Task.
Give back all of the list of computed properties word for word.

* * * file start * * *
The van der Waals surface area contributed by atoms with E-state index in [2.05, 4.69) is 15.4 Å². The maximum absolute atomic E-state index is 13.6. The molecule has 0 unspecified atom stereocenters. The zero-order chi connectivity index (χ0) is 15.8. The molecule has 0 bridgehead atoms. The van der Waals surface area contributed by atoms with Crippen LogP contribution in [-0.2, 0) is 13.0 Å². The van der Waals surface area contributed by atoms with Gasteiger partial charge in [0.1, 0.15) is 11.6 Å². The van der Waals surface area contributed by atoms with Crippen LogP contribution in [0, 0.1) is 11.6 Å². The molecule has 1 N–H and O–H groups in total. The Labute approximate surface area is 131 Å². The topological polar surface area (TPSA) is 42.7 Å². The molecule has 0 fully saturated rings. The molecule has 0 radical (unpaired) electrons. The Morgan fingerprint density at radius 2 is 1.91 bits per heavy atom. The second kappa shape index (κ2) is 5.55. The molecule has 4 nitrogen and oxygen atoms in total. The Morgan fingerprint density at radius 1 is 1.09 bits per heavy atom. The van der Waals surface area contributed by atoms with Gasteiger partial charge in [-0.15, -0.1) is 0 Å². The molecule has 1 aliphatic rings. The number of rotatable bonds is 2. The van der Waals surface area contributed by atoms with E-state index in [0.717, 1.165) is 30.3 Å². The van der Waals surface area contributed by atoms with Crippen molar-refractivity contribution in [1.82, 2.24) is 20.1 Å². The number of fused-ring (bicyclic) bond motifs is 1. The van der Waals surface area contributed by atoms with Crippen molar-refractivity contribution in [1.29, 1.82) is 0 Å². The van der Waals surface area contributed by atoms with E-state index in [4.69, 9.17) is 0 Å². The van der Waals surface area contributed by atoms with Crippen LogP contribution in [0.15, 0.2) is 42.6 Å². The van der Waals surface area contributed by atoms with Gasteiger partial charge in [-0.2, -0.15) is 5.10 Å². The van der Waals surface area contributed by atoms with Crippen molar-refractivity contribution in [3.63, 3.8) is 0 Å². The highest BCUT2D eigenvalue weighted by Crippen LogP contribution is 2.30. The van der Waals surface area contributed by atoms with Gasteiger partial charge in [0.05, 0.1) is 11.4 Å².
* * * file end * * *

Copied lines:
The van der Waals surface area contributed by atoms with E-state index in [2.05, 4.69) is 15.4 Å². The maximum absolute atomic E-state index is 13.6. The molecule has 0 unspecified atom stereocenters. The zero-order chi connectivity index (χ0) is 15.8. The molecule has 0 bridgehead atoms. The van der Waals surface area contributed by atoms with Crippen LogP contribution in [-0.2, 0) is 13.0 Å². The van der Waals surface area contributed by atoms with Gasteiger partial charge in [0.1, 0.15) is 11.6 Å². The van der Waals surface area contributed by atoms with Crippen LogP contribution in [0, 0.1) is 11.6 Å². The molecule has 1 N–H and O–H groups in total. The Labute approximate surface area is 131 Å². The topological polar surface area (TPSA) is 42.7 Å². The molecule has 0 fully saturated rings. The molecule has 0 radical (unpaired) electrons. The Morgan fingerprint density at radius 2 is 1.91 bits per heavy atom. The second kappa shape index (κ2) is 5.55. The molecule has 4 nitrogen and oxygen atoms in total. The Morgan fingerprint density at radius 1 is 1.09 bits per heavy atom. The van der Waals surface area contributed by atoms with Gasteiger partial charge in [-0.15, -0.1) is 0 Å². The molecule has 1 aliphatic rings. The number of rotatable bonds is 2. The van der Waals surface area contributed by atoms with E-state index in [0.717, 1.165) is 30.3 Å². The van der Waals surface area contributed by atoms with Crippen molar-refractivity contribution in [1.82, 2.24) is 20.1 Å². The number of fused-ring (bicyclic) bond motifs is 1. The van der Waals surface area contributed by atoms with Crippen molar-refractivity contribution in [1.29, 1.82) is 0 Å². The van der Waals surface area contributed by atoms with E-state index in [4.69, 9.17) is 0 Å². The van der Waals surface area contributed by atoms with Crippen LogP contribution in [0.15, 0.2) is 42.6 Å². The van der Waals surface area contributed by atoms with Gasteiger partial charge in [-0.2, -0.15) is 5.10 Å². The van der Waals surface area contributed by atoms with Crippen molar-refractivity contribution in [3.63, 3.8) is 0 Å². The highest BCUT2D eigenvalue weighted by Crippen LogP contribution is 2.30. The van der Waals surface area contributed by atoms with Gasteiger partial charge in [0.05, 0.1) is 11.4 Å².